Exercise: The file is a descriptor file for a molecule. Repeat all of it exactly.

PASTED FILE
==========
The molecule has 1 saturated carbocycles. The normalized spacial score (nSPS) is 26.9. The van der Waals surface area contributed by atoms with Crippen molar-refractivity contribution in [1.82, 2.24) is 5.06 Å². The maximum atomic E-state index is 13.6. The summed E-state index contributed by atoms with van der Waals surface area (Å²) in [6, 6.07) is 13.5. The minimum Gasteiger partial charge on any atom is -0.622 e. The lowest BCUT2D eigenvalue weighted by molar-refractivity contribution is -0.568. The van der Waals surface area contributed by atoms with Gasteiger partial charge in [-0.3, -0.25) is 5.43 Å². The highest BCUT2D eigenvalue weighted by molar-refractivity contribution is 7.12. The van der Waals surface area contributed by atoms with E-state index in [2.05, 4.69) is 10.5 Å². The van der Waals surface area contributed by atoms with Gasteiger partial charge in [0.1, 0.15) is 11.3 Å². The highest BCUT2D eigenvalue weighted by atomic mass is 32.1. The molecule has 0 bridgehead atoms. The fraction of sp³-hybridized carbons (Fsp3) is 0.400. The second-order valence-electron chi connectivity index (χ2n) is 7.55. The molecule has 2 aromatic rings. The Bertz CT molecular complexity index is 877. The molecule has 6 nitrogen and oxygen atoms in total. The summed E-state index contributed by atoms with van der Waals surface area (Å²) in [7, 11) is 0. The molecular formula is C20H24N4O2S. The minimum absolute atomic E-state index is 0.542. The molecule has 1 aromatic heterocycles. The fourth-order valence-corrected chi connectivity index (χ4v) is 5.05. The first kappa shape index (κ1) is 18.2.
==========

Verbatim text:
The molecule has 1 saturated carbocycles. The normalized spacial score (nSPS) is 26.9. The van der Waals surface area contributed by atoms with Crippen molar-refractivity contribution in [1.82, 2.24) is 5.06 Å². The maximum atomic E-state index is 13.6. The summed E-state index contributed by atoms with van der Waals surface area (Å²) in [6, 6.07) is 13.5. The minimum Gasteiger partial charge on any atom is -0.622 e. The lowest BCUT2D eigenvalue weighted by molar-refractivity contribution is -0.568. The van der Waals surface area contributed by atoms with Gasteiger partial charge in [-0.3, -0.25) is 5.43 Å². The highest BCUT2D eigenvalue weighted by molar-refractivity contribution is 7.12. The van der Waals surface area contributed by atoms with E-state index in [2.05, 4.69) is 10.5 Å². The van der Waals surface area contributed by atoms with Gasteiger partial charge in [0.1, 0.15) is 11.3 Å². The highest BCUT2D eigenvalue weighted by atomic mass is 32.1. The molecule has 0 bridgehead atoms. The fraction of sp³-hybridized carbons (Fsp3) is 0.400. The second-order valence-electron chi connectivity index (χ2n) is 7.55. The molecule has 2 aromatic rings. The Bertz CT molecular complexity index is 877. The molecule has 6 nitrogen and oxygen atoms in total. The summed E-state index contributed by atoms with van der Waals surface area (Å²) in [7, 11) is 0. The molecular formula is C20H24N4O2S. The minimum absolute atomic E-state index is 0.542. The molecule has 1 aromatic heterocycles. The fourth-order valence-corrected chi connectivity index (χ4v) is 5.05. The first kappa shape index (κ1) is 18.2.